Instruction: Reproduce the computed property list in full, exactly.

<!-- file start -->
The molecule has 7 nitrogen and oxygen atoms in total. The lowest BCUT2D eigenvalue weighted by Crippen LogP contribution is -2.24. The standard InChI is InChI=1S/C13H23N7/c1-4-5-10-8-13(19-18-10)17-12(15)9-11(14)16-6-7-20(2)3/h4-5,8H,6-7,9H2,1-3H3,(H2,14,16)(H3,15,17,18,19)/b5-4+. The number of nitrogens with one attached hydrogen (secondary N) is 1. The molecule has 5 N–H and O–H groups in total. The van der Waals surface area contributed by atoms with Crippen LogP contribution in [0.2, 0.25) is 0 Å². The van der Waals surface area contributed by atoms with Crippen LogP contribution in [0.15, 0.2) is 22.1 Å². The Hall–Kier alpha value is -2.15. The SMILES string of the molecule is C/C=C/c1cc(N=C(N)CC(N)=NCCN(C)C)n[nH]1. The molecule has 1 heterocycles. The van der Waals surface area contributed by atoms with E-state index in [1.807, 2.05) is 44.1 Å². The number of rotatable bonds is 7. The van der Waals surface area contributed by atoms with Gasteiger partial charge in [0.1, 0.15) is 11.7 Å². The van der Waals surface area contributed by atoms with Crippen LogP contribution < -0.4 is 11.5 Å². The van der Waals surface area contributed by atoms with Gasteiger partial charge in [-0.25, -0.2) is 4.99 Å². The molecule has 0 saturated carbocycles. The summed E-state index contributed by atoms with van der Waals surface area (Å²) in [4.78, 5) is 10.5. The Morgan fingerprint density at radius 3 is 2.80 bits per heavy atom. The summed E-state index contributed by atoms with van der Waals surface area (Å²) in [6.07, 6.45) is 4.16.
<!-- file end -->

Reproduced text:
The molecule has 7 nitrogen and oxygen atoms in total. The lowest BCUT2D eigenvalue weighted by Crippen LogP contribution is -2.24. The standard InChI is InChI=1S/C13H23N7/c1-4-5-10-8-13(19-18-10)17-12(15)9-11(14)16-6-7-20(2)3/h4-5,8H,6-7,9H2,1-3H3,(H2,14,16)(H3,15,17,18,19)/b5-4+. The number of nitrogens with one attached hydrogen (secondary N) is 1. The molecule has 5 N–H and O–H groups in total. The van der Waals surface area contributed by atoms with Crippen LogP contribution in [0.2, 0.25) is 0 Å². The van der Waals surface area contributed by atoms with Crippen LogP contribution in [0.15, 0.2) is 22.1 Å². The Hall–Kier alpha value is -2.15. The SMILES string of the molecule is C/C=C/c1cc(N=C(N)CC(N)=NCCN(C)C)n[nH]1. The molecule has 1 heterocycles. The van der Waals surface area contributed by atoms with E-state index in [1.807, 2.05) is 44.1 Å². The number of rotatable bonds is 7. The van der Waals surface area contributed by atoms with Gasteiger partial charge in [0.1, 0.15) is 11.7 Å². The van der Waals surface area contributed by atoms with Crippen LogP contribution < -0.4 is 11.5 Å². The van der Waals surface area contributed by atoms with Gasteiger partial charge in [-0.25, -0.2) is 4.99 Å². The molecule has 0 saturated carbocycles. The summed E-state index contributed by atoms with van der Waals surface area (Å²) in [4.78, 5) is 10.5. The Morgan fingerprint density at radius 3 is 2.80 bits per heavy atom. The summed E-state index contributed by atoms with van der Waals surface area (Å²) in [6.07, 6.45) is 4.16.